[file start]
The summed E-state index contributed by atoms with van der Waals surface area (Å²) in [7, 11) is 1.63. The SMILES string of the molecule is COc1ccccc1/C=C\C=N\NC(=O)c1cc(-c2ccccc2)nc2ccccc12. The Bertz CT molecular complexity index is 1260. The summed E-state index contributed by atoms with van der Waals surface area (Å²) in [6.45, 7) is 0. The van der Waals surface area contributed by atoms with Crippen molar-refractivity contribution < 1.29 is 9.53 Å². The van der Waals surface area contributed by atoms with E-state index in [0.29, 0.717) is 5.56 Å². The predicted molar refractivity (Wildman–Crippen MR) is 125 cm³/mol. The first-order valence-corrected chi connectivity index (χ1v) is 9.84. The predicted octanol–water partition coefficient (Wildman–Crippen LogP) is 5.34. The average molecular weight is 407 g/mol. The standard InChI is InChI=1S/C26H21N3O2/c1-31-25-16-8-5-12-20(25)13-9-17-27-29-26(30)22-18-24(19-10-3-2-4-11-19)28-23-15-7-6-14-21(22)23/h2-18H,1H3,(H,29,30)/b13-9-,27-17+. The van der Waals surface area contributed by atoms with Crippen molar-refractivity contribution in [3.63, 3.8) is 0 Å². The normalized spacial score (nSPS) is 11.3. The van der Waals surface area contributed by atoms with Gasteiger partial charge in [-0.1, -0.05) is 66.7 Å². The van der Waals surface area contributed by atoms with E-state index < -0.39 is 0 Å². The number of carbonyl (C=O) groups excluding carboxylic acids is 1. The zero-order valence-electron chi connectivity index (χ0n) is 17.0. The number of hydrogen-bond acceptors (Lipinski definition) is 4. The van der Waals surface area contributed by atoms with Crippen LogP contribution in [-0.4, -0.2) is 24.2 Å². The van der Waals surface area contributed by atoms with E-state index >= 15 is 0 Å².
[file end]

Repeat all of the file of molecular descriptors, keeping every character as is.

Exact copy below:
The summed E-state index contributed by atoms with van der Waals surface area (Å²) in [7, 11) is 1.63. The SMILES string of the molecule is COc1ccccc1/C=C\C=N\NC(=O)c1cc(-c2ccccc2)nc2ccccc12. The Bertz CT molecular complexity index is 1260. The summed E-state index contributed by atoms with van der Waals surface area (Å²) in [6.45, 7) is 0. The van der Waals surface area contributed by atoms with Crippen molar-refractivity contribution < 1.29 is 9.53 Å². The van der Waals surface area contributed by atoms with E-state index in [0.29, 0.717) is 5.56 Å². The predicted molar refractivity (Wildman–Crippen MR) is 125 cm³/mol. The first-order valence-corrected chi connectivity index (χ1v) is 9.84. The predicted octanol–water partition coefficient (Wildman–Crippen LogP) is 5.34. The average molecular weight is 407 g/mol. The standard InChI is InChI=1S/C26H21N3O2/c1-31-25-16-8-5-12-20(25)13-9-17-27-29-26(30)22-18-24(19-10-3-2-4-11-19)28-23-15-7-6-14-21(22)23/h2-18H,1H3,(H,29,30)/b13-9-,27-17+. The van der Waals surface area contributed by atoms with Crippen molar-refractivity contribution in [3.63, 3.8) is 0 Å². The normalized spacial score (nSPS) is 11.3. The van der Waals surface area contributed by atoms with Gasteiger partial charge in [-0.1, -0.05) is 66.7 Å². The van der Waals surface area contributed by atoms with E-state index < -0.39 is 0 Å². The number of carbonyl (C=O) groups excluding carboxylic acids is 1. The zero-order valence-electron chi connectivity index (χ0n) is 17.0. The number of hydrogen-bond acceptors (Lipinski definition) is 4. The van der Waals surface area contributed by atoms with Crippen LogP contribution in [-0.4, -0.2) is 24.2 Å². The van der Waals surface area contributed by atoms with E-state index >= 15 is 0 Å².